Page 2
of a body are the simple elements of which the body is composed, & into wh a body may be separated by decomposition, as Copper & Zinc are the Constituent parts of brass. The integrant parts of a body are such pieces of it as may be obtained by a mechanical operation, as by cuting a piece of bread, or by rasping a brass ball. We decompose a body into its constituent parts, & divide it into its integrant parts. The terms hard, soft, friable, denote only diferent degrees of Cohesion in a body.
Mercury does not adhere to a glass tube, when immersed in it, because its Cohesion is stronger than its attraction for the glass. Water adheres to a glass tube when put in it, because its attraction for the glass is greater than its cohesion: per the reason above Mercury assumes a spherical surface, which it is extremely dificult to prevent, the reverse takes place with water.
Heat & Liquid are principles used to overcome Cohesion. Heat possessing a high repulsive power, separates the constituent parts of a body to such a distance that their mutual attraction is destroyed. (Note Dr Caldwell objects to the theory of Repulsion,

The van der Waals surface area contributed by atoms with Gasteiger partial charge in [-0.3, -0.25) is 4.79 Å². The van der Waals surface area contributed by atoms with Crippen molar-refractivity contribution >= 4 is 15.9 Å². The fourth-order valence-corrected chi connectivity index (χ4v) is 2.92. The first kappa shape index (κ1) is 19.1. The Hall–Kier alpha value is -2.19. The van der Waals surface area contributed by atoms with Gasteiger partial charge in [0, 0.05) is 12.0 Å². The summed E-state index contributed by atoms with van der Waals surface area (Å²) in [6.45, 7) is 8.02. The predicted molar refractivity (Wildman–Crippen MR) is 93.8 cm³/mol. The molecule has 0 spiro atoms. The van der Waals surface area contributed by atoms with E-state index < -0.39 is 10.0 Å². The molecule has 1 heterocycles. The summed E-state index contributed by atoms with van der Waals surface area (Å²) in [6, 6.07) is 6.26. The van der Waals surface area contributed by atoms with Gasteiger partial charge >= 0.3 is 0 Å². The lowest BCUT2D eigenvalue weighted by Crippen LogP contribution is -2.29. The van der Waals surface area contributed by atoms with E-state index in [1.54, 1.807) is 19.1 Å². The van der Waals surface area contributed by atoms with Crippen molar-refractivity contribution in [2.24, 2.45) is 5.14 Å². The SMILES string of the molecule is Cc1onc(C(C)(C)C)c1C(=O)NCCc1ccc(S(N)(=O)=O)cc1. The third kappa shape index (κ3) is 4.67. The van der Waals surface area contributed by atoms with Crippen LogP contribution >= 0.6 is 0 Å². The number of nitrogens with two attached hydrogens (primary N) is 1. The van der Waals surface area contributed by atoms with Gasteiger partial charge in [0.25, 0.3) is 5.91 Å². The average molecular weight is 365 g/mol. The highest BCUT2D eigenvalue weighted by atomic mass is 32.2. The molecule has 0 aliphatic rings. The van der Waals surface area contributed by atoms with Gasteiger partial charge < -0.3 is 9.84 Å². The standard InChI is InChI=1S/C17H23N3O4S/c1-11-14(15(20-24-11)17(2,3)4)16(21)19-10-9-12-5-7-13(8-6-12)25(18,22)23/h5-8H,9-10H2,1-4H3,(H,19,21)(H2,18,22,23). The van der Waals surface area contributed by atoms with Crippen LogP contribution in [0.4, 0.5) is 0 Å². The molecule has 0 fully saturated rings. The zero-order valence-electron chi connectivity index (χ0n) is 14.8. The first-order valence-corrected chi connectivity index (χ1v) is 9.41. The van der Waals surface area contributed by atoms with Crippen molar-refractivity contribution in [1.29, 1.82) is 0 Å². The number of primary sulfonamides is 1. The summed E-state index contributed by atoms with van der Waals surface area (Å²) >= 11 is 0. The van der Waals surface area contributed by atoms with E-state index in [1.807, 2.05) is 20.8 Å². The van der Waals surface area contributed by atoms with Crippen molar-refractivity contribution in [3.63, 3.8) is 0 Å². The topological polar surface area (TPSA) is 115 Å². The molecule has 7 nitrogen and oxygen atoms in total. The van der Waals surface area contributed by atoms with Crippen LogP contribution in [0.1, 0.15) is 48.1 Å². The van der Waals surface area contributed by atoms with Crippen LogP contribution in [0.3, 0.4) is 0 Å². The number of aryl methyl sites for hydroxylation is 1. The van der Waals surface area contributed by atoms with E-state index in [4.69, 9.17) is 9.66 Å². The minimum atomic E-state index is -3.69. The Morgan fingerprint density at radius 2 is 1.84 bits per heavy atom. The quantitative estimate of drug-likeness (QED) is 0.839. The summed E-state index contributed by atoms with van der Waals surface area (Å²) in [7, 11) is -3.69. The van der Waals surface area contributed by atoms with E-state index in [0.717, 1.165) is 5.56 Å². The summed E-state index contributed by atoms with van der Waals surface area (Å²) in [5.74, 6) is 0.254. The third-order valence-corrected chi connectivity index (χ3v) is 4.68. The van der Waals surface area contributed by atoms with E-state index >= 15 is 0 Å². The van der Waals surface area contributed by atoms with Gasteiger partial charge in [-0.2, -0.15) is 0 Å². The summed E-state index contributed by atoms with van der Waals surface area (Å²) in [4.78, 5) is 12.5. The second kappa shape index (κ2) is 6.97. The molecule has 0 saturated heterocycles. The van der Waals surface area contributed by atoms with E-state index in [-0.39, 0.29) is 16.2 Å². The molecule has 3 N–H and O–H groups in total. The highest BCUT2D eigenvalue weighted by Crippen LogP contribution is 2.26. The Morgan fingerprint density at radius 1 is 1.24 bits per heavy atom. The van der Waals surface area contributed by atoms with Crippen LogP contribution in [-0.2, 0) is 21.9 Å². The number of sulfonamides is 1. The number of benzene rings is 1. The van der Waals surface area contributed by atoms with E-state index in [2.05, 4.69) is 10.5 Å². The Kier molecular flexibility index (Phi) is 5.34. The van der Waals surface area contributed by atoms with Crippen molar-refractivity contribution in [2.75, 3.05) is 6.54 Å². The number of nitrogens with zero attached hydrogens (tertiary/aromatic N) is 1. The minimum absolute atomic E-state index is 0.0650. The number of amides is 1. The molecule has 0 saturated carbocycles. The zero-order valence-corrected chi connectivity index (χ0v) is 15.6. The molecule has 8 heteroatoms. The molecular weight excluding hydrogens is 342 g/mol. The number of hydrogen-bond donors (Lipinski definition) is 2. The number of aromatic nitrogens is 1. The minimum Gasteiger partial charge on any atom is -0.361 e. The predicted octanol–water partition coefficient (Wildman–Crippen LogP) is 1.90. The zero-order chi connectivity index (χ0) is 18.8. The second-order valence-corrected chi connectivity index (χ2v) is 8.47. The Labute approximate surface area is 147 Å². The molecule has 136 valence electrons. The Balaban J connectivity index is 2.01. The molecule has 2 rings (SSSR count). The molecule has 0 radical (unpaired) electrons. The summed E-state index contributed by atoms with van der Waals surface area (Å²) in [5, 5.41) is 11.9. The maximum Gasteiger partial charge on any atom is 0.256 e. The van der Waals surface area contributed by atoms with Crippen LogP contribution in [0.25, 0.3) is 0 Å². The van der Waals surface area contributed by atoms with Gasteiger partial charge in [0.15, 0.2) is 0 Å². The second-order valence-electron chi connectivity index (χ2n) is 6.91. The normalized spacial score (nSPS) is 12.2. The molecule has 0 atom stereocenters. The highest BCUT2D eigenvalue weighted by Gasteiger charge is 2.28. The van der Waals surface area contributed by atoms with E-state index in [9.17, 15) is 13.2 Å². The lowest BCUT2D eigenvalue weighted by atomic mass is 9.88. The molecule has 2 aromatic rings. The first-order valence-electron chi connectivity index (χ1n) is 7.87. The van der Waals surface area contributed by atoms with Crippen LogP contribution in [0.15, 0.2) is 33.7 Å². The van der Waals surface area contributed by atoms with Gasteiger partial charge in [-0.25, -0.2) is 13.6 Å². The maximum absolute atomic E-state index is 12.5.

Page 3
as being unfounded in Nature.) The mutual attraction existing between the particles of a solid & the particles of a liquid overcome the cohesion of the body; this process forms a solution, & in this way, a fluid dissolves a solid, i.e. by overcoming its Cohesion. In the same way a body is dissolved by rain, & by another solid, I.E. by the influence of affinity overcoming its cohesion. In a few cases, the affinity between the particles of 2 Solids is so much greater than the individual cohesion of the said solids, th they unite & form a new Compound. When Salt has been melted by heat, as soon as the heat is withdrawn, the Salt is restored to its solid form; if it returns slowly & regularly it will form itself into Chrystials & this is called Christilisation. But should the heat be suddenly removed, & the solution very quickly restored to a solid, then the figure will be without any determinate form, or angle. Thus, should lead after being very hot, be suddenly removed from over the fire, & placed in a very cold place, it will return to a solid, in the form of an irregular mass, without having any determinate measures. When the cohesion of a solid has been destroyed by the affinity of another substance, it will